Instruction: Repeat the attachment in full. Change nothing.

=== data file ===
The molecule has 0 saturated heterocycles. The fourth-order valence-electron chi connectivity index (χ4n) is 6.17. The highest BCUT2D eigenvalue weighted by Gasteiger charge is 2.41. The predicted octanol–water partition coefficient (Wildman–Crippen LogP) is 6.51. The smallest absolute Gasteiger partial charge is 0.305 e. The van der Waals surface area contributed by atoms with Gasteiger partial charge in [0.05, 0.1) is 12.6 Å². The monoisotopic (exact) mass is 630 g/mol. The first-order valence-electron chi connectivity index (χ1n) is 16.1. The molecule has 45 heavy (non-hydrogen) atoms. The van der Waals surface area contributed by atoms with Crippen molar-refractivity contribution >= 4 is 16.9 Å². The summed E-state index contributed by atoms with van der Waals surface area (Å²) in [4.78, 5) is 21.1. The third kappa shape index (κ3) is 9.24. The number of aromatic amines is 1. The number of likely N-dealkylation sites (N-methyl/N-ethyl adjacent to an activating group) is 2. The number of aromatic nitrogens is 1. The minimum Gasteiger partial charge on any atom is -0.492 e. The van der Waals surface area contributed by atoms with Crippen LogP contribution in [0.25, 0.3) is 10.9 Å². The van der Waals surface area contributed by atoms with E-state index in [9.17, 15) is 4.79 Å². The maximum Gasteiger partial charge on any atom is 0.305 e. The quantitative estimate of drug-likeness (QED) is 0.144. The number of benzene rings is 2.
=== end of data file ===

The molecule has 0 saturated heterocycles. The fourth-order valence-electron chi connectivity index (χ4n) is 6.17. The highest BCUT2D eigenvalue weighted by Gasteiger charge is 2.41. The predicted octanol–water partition coefficient (Wildman–Crippen LogP) is 6.51. The smallest absolute Gasteiger partial charge is 0.305 e. The van der Waals surface area contributed by atoms with Gasteiger partial charge in [0.05, 0.1) is 12.6 Å². The monoisotopic (exact) mass is 630 g/mol. The first-order valence-electron chi connectivity index (χ1n) is 16.1. The molecule has 45 heavy (non-hydrogen) atoms. The van der Waals surface area contributed by atoms with Crippen molar-refractivity contribution >= 4 is 16.9 Å². The summed E-state index contributed by atoms with van der Waals surface area (Å²) in [4.78, 5) is 21.1. The third kappa shape index (κ3) is 9.24. The number of aromatic amines is 1. The number of likely N-dealkylation sites (N-methyl/N-ethyl adjacent to an activating group) is 2. The number of aromatic nitrogens is 1. The minimum Gasteiger partial charge on any atom is -0.492 e. The van der Waals surface area contributed by atoms with Crippen LogP contribution in [0.25, 0.3) is 10.9 Å². The van der Waals surface area contributed by atoms with E-state index in [9.17, 15) is 4.79 Å². The maximum Gasteiger partial charge on any atom is 0.305 e. The quantitative estimate of drug-likeness (QED) is 0.144. The number of benzene rings is 2.